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Federal, provincial and territorial immigration Ministers plan for the future of Canada’s immigration system

by CM staff   

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Ministers had conversations about settlement and integration efforts, Foreign Credential Recognition and Canada's humanitarian response to the developing situation in Ukraine.

HALIFAX — The Forum of Ministers Responsible for Immigration (FMRI) met at the Canadian Museum of Immigration in Halifax, Nova Scotia to continue their discussions on the future of immigration in Canada. Ministers focused on advancing joint initiatives to respond to pan-Canadian immigration priorities and make progress towards improving the effectiveness of Canada’s immigration system to meet economic and regional needs.

In follow-up to the meeting last July, Ministers discussed increasing provincial/territorial (PT) involvement in economic immigrant selection, increased allocations in the Provincial/Territorial Nominee Programs (PNPs), finding ways to improve application processing times, reducing duplication and providing greater agency over PNPs. Ministers welcomed IRCC’s Multi-Year Allocation Plan, which includes 44 per cent growth in PNP allocations for 2023. The plan also includes notional allocations for 2024 and 2025.

Ministers had conversations about settlement and integration efforts, Foreign Credential Recognition (FCR) and Canada’s humanitarian response to the developing situation in Ukraine.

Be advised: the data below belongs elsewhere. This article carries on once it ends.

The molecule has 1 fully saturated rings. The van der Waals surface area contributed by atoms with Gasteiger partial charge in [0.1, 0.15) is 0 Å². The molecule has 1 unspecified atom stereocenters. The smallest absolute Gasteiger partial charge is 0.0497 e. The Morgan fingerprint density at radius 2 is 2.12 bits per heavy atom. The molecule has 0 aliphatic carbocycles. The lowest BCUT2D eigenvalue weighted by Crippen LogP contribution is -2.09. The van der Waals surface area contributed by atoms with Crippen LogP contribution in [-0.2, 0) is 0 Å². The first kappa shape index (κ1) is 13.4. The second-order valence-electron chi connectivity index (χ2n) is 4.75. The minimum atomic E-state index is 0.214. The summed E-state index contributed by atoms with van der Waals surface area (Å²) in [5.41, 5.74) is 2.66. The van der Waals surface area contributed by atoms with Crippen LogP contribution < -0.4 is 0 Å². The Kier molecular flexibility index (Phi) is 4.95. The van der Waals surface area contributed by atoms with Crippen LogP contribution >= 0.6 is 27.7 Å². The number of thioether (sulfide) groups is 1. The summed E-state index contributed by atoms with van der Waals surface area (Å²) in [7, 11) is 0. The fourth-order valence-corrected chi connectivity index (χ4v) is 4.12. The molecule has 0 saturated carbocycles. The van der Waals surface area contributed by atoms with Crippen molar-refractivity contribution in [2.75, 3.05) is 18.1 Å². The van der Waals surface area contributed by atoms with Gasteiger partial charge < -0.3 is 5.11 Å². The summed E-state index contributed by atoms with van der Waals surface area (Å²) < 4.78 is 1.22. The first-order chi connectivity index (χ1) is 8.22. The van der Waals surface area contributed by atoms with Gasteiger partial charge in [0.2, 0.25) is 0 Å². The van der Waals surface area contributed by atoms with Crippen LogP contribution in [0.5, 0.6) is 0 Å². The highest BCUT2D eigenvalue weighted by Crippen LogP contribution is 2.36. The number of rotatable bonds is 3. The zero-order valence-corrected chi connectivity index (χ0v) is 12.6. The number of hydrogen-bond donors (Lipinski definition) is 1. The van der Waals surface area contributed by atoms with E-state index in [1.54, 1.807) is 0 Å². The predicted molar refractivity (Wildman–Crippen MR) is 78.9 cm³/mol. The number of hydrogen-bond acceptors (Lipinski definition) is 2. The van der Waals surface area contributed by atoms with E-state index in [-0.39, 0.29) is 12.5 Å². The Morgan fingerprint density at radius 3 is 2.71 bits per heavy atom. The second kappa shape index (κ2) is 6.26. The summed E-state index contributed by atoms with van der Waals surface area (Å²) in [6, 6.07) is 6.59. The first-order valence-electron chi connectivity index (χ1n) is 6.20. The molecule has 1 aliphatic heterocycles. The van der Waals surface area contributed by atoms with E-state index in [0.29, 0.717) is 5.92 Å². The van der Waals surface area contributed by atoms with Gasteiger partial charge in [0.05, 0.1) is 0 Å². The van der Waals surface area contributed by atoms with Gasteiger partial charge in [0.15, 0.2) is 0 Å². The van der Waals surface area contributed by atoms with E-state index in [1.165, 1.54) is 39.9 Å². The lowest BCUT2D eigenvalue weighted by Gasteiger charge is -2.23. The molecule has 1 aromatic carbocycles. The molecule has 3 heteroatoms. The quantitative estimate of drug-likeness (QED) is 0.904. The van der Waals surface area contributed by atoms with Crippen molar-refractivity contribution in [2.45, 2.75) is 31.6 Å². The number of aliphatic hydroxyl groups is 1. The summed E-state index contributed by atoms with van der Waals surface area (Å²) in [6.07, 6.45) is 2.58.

Canada’s Immigration Ministers condemned Russia’s invasion of Ukraine and discussed how Ukrainians and their family members who are fleeing Russia’s aggression and violence have been welcomed and supported. They reviewed the initial results of the Ukraine Rapid Impact Evaluation, taking stock of the policies and supports put in place related to Canada’s immigration response.


Ministers continued to emphasize the need for a collaborative multilateral approach to cost and information sharing to ensure newcomers are welcomed in a coordinated and comprehensive manner. PT Ministers urged Canada to clarify the timeframe of the Canada-Ukraine Authorization for Emergency Travel (CUAET) and to extend temporary measures, including the Canada-Ukraine Transitional Assistance Initiative and temporary hotel accommodations, to assist displaced Ukrainians arriving in Canada. Ministers raised the need to have future discussions on pathways to Permanent Residency for Ukrainians for those who seek to remain in Canada or are unable to return home to Ukraine.

Some Ministers raised the high volumes of asylum claimants crossing into Canada between ports of entry and reflected on their capacity to manage the new arrivals. The importance of continuing to work together in supporting vulnerable people who come to Canada to seek asylum was noted.

Ministers reflected on past service delivery models, the current approach, and what may be needed in the future for the delivery of settlement services, with an emphasis on exploring opportunities to better support outcomes and retention, including greater PT involvement and enhanced funding. Ministers took stock of current federal and PT roles in settlement services, recognizing both successes and challenges, as well as opportunities going forward.

Ministers agreed to take steps to ensure public support for immigration remains strong, and to continue to work together to ensure that long-term FPT immigration and settlement goals contribute to Canada’s current and future prosperity. Minister Fraser invited his colleagues to contribute to the recently launched Strategic Immigration Review.


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